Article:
Jews and Muslims in Europe can make common cause, but the “blind to religion” constitution of many European countries, particularly France, means the two minorities will find the environment less conducive to religious pluralism than they do in the United States.
This was one takeaway from a discussion between Muslims and Jews involved in interfaith work, held Feb. 24 at Washington Hebrew Congregation, a Reform community in Washington, D.C.
The event, attended by 80 people, was a showcase for the main speaker, Samia Hathroubi, a French Muslim whose family roots are in Tunisia. Hathroubi, European programs coordinator for the New York-based Foundation for Ethnic Understanding, said in the aftermath of the Charlie Hebdo-Hyper Cacher shootings in Paris in January, she assembled the only joint Muslim-Jewish delegation to the mass Unity Rally.
She visited Washington and New York last week, attended meetings at the State Department and on Capitol Hill, and visited college campuses and heads of Muslim and Jewish organizations.
Born in Lyon and raised in Paris, Hathroubi, 30, took long family visits back to Tunisia when she was growing up. She said she was aware of the presence of Jews – the Jewish storekeeper who spoke Tunisian Arabic with her mother, the art nouveau synagogue with the magen David. But Jews and their history in France and Tunisia were a “blank,” she said.
So she studied the history of North African Jews, who make up the majority of France’s Jewish community. And she taught school in the heavily Muslim suburbs of Paris.
“In my kids, what I saw was a great ignorance of who they are. We’re supposed to be French and that’s all,” she said.
She became more involved in her community and in the anti-racist movement in France. “But it wasn’t enough,” she said. “I was passionate about Muslims and Jews. But in France you can’t talk in the public space about being Muslims and Jews.”
You could in Jerusalem and Ramallah. In 2012-13, she took part in the Yala Youth Leaders program, sponsored by Peres Center for Peace and YaLa Palestine. Back from the Middle East, she was hired by the Foundation for Ethnic Understanding, which promotes racial harmony and strengthens inter-group relations.
As European programs director, she first looked for issues common to Jews and Muslims. She found them in circumcision and ritual slaughter, which were in danger of being banned.
“On these common issues we were pretty successful,” she said.
But the two communities were in a competition of victimization, with some Muslims, for example, complaining that they do not get equal treatment with Jews when they face discrimination. The two groups also operate without regard for the other.
“In France, Jewish organizations deal with anti-Semitism and Muslim organizations deal with Islamophobia,” she said. “We need to change the paradigm: When you attack a Jew you are attacking democracy, you are attacking all of us. Same for the Jews.”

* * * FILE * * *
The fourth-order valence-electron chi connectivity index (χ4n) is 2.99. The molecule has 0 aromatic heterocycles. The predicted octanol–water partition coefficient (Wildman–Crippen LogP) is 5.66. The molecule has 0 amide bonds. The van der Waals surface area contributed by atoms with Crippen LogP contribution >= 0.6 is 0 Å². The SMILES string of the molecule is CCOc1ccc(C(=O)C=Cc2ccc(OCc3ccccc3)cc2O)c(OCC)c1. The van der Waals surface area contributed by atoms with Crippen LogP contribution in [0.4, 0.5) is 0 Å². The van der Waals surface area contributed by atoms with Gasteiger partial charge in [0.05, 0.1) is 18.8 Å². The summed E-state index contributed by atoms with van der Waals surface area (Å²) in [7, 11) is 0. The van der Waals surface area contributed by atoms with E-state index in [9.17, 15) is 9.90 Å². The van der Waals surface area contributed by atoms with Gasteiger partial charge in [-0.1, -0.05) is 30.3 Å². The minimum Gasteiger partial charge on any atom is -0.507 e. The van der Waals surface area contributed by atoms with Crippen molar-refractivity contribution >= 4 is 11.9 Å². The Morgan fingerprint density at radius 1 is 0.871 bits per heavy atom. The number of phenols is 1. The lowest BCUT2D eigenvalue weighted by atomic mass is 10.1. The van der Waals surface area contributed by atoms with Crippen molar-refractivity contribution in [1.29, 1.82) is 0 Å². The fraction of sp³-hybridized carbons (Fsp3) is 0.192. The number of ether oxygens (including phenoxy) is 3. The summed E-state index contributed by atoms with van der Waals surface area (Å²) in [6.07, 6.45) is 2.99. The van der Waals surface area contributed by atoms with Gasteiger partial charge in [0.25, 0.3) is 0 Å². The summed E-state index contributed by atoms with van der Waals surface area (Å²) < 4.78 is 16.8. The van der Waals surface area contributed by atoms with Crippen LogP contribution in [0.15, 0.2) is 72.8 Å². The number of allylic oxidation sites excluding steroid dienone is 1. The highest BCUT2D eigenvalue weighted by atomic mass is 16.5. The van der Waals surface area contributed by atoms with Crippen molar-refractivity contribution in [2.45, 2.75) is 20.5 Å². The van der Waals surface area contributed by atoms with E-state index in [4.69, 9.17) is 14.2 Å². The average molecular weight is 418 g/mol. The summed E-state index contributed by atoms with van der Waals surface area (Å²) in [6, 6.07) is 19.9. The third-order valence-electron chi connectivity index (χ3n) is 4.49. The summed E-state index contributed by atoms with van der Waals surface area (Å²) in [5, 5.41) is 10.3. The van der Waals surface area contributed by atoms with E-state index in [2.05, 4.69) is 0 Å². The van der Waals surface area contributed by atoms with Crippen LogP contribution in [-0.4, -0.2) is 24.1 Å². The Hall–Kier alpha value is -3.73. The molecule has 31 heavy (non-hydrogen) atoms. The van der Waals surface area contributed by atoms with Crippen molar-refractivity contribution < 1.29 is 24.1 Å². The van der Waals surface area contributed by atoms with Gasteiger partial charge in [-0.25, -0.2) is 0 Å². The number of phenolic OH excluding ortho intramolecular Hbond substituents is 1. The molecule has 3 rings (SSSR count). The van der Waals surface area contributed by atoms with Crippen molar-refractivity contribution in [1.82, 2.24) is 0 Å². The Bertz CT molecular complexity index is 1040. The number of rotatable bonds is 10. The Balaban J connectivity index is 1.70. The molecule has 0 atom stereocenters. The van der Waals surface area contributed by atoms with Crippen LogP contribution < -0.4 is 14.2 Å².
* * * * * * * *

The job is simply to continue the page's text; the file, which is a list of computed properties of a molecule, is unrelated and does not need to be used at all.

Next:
After the attacks in Paris, “I’ve seen a great shift among the Muslim community. Imams are opening their mosques to non-Muslim people. I saw Muslim activists, which I never thought would happen, calling me – ‘how should I do an interfaith event in my hometown?’”
“I can bring you hundreds of moderate Muslims,” she told the audience. “I am not an exception.”
On stage with four Jewish and Muslim panelists involved in interfaith work, at an event sponsored by nine Jewish and Muslim organizations, Hathroubi said, “I would never use ‘pluralistic’ in a European context. What you’re doing here would never happen in my hometown [Paris].”
That’s because French law does not recognize the presence of religion in the public sphere, she said. “France is completely blind to faith,” and so has no language for religious minorities to identify themselves and discuss issues publicly.
By contrast, “In America, the Muslim and Jewish relationship has come to the level of trust that we host each other’s communities,” said panelist Imam Mohamed Magid, executive imam of the All Dulles Area Muslim Society (ADAMS Center), based in Washington’s Virginia suburbs. “Trust is built on the fact that we stand with each other in times of difficulty – not [just] at a time of ease.”
But it has only been in the last eight-to-10 years that American Jews and Muslims have been “destroying these walls” between them, said Sayyid Syeed, national director of the Islamic Society of North America’s Office of Interfaith and Community Alliance.
He said it will take a long time for Muslims to become integrated into Europe. “Our Muslim minority in Europe is like the African Americans. It took hundreds of years for them to be integrated,” and the United States experienced a civil war and civil rights movement during that time.
“Jews and Muslims will have to work together in France for there to be a transformation,” Syeed said.
Rabbi Bruce Lustig of Washington Hebrew Congregation warned his colleagues against believing that American exceptionalism can provide a solution to the problems of European Jews and Muslims. Thinking that way is “optimistically foolish” and “ethnocentric.”
“Ethnocentrism has never worked,” he said.